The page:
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Sydney Ashes Test not at risk over Covid rules - official

FILE - A general view of the Sydney Cricket Ground on the fourth day of the fourth and final cricket Test between Australia and India in 2019. Photo: Peter Parks/AFP

FILE - A general view of the Sydney Cricket Ground on the fourth day of the fourth and final cricket Test between Australia and India in 2019. Photo: Peter Parks/AFP

Published Dec 28, 2021

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Melbourne — The "sacred" Ashes Test in Sydney will take place as scheduled next week even as Covid threatens to disrupt the series, the New South Wales health minister said on Tuesday.

Two members of England's support staff and two of their family members tested positive for coronavirus at the Melbourne Test on Monday and were placed in isolation.

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The England team and management underwent rapid antigen tests but were allowed to head to the ground when they returned negative results, despite being close contacts. Subsequent PCR tests for the Australia and England teams were also negative.

But the rules are different in New South Wales state, where Sydney is located and which is experiencing a surge in infections.

In NSW, anyone considered a close contact must isolate for seven days.

That would mean the Test would have been abandoned if it had been in Sydney, which hosts the fourth Ashes Test from January 5.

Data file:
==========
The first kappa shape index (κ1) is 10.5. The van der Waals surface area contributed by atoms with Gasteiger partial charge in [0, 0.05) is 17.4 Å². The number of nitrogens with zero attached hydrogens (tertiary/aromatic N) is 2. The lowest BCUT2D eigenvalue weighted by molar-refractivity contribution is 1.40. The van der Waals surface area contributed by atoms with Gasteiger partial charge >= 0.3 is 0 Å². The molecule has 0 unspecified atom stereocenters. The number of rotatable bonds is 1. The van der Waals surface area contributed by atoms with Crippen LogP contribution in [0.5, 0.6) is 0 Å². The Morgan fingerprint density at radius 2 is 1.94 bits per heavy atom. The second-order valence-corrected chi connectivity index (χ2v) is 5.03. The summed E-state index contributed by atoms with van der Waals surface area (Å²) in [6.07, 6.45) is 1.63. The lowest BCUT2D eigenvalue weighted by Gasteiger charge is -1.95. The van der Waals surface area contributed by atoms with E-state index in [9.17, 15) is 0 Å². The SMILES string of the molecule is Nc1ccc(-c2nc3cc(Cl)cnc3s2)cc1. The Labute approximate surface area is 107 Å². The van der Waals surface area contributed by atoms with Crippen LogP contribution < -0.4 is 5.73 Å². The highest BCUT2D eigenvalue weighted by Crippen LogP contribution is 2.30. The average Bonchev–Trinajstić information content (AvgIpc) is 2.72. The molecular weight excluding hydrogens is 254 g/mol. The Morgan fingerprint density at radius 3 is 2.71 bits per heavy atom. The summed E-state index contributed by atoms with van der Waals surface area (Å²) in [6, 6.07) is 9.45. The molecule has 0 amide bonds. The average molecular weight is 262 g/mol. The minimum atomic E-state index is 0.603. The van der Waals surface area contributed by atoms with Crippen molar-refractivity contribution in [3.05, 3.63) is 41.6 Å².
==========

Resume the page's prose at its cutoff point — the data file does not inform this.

NSW health minister Brad Hazzard attempted to dispel fears that the match could be disrupted by the state's contact-tracing rules.

"The SCG (Sydney Cricket Ground) Test is sacred, an important date at the start of the third year of our life with Covid-19," he said in a statement.

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"I want to assure the cricket-loving public, under our rules any players with exposure to a known case of Covid-19 would be asked to test and isolate only until a negative result was received.

"If there are any cases within the teams, their support staff, or families, we will work with the people involved to ensure they are safe, and there is as little disruption to others as possible."

The fifth and final Test is in Hobart, where there have been far fewer Covid cases than Sydney.

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AFP

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